September 11 - November 24, 2007
Boston Collects: Celebrating the Bicentennial of the Boston Athenaeum
Curated by Stanley Cushing & David Dearinger
In September, the Grolier Club will present an exhibition celebrating the bicentennial of the Boston Athenæum, tracing its distinguished history from its founding as a literary society and subscription library in 1807 to the present day. BOSTON COLLECTS: Celebrating the Bicentennial of the Boston Athenæum will emphasize the great range of objects—books, paintings, sculptures, engravings, maps, photographs, manuscripts, decorative arts, curios, and artifacts—that have been collected by the Athenæum over two centuries in order to create a unique inspirational environment for study and intellectual exchange.
From its founding in 1807, the Boston Athenæum’s primary mission has been to provide a suitable location for serious study, discussion, and debate of all topics of interest to the enquiring mind. In the Enlightenment of the late eighteenth and early nineteenth centuries—the historic period which saw the founding of the Boston Athenæum and similar organizations—it was believed that intellectual endeavors more easily germinate and thrive in an atmosphere that is spacious, comfortable, quiet, and aesthetically pleasing. This required books, of course, but also objects of antiquarian, botanical, biological, anatomical, and anthropological interest. In this setting, fine examples of paintings, sculptures, drawings, and engravings fulfilled their traditional purposes of education and inspiration and—together with those from the world of science—stimulated imaginations, improved morals, and refined aesthetic tastes.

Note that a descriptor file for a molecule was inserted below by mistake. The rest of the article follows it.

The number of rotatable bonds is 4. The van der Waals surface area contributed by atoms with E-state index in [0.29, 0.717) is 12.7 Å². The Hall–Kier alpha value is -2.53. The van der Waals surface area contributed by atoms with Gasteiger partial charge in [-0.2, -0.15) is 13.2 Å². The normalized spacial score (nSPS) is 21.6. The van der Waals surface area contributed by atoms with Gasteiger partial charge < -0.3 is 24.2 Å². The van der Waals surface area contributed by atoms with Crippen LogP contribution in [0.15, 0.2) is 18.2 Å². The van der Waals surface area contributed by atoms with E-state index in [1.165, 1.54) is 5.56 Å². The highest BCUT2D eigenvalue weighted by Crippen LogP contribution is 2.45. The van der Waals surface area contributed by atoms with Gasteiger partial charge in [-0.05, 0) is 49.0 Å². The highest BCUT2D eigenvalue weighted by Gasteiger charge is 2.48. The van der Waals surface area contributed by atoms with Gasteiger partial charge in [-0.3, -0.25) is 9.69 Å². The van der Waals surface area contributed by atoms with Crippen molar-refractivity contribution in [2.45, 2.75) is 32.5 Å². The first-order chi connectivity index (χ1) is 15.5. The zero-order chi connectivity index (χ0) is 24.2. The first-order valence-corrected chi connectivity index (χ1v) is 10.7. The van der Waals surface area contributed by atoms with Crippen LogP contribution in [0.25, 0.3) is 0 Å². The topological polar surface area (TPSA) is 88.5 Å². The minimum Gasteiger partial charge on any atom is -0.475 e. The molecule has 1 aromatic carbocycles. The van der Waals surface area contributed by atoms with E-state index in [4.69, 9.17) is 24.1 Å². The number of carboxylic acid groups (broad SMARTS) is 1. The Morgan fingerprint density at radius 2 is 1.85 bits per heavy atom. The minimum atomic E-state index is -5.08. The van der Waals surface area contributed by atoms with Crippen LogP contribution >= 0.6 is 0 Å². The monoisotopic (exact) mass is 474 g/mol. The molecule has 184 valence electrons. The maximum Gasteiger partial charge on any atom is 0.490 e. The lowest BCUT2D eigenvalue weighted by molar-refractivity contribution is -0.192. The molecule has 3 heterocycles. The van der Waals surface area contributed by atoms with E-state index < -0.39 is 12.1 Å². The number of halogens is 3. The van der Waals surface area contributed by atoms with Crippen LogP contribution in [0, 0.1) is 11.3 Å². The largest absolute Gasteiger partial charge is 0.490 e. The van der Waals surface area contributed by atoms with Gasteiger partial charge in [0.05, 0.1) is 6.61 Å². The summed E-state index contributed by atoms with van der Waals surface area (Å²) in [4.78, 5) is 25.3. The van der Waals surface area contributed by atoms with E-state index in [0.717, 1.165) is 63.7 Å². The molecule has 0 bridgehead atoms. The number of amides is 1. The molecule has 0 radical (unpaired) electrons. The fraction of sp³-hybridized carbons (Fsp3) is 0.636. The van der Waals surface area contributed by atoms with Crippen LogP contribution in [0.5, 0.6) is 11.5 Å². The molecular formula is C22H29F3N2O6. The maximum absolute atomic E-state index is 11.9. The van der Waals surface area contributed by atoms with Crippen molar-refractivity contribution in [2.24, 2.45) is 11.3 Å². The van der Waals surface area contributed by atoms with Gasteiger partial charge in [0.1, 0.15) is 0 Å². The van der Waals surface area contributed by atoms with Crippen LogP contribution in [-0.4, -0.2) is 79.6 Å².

Today, the Boston Athenæum is primarily a library, and the most important part of its collections is its books. These are represented here by examples from the several discrete collections that are part of the Athenæum’s book collection as a whole. These include tracts (or pamphlets) that were collected by the Athenæum’s first librarian, William Smith Shaw and which number in the thousands; books from George Washington’s personal library, including his copy of Thomas Paine’s Common Sense; religious texts that were a gift to Boston’s King’s Chapel by William III in 1698; the library of Washington’s Secretary of War, General Henry Knox, the Schoolcraft Collection of books in Native American languages, among others, and Confederate Imprint Collection, which consists of material gathered by the Athenæum in the North and the South both before and after the American Civil War.
While books are a major focus of this exhibition, a small selection of paintings, sculptures, and decorative arts are included and here join books, just as they do at the Athenæum’s Beacon Hill home, in order to suggest the insatiable spirit that informed the Athenæum’s nearly all-inclusive acquisition methods. The philosophy behind these methods was ultimately a product of the Enlightenment and allowed that anything that was made with at least a modicum of craftsmanship, had some aesthetic appeal, or was deemed intellectually or morally uplifting was fair game for acquisition.
In this way, the fascinating story of the Boston Athenæum, its history, and the growth of its collections, will be told in its entirety.
In a lavish catalogue that will accompany the exhibition, the history of the Boston Athenæum and the story of its collections will be compared with those of other, similar organizations such as the Providence Athenæum, the Redwood Library and Athenæum, the Wadsworth Athenæum, and the Pennsylvania Academy of the Fine Arts. This tale of taste will be placed within the larger contexts of the cultural history of the United States and the international movement known as the Enlightenment.
The fully illustrated catalogue, featuring essays by the exhibition’s curators, Stanley Cushing, Curator of Rare Books at the Boston Athenæum, and David Dearinger, the institution’s Susan Morse Hilles Curator of Paintings and Sculpture, will be available at the Club.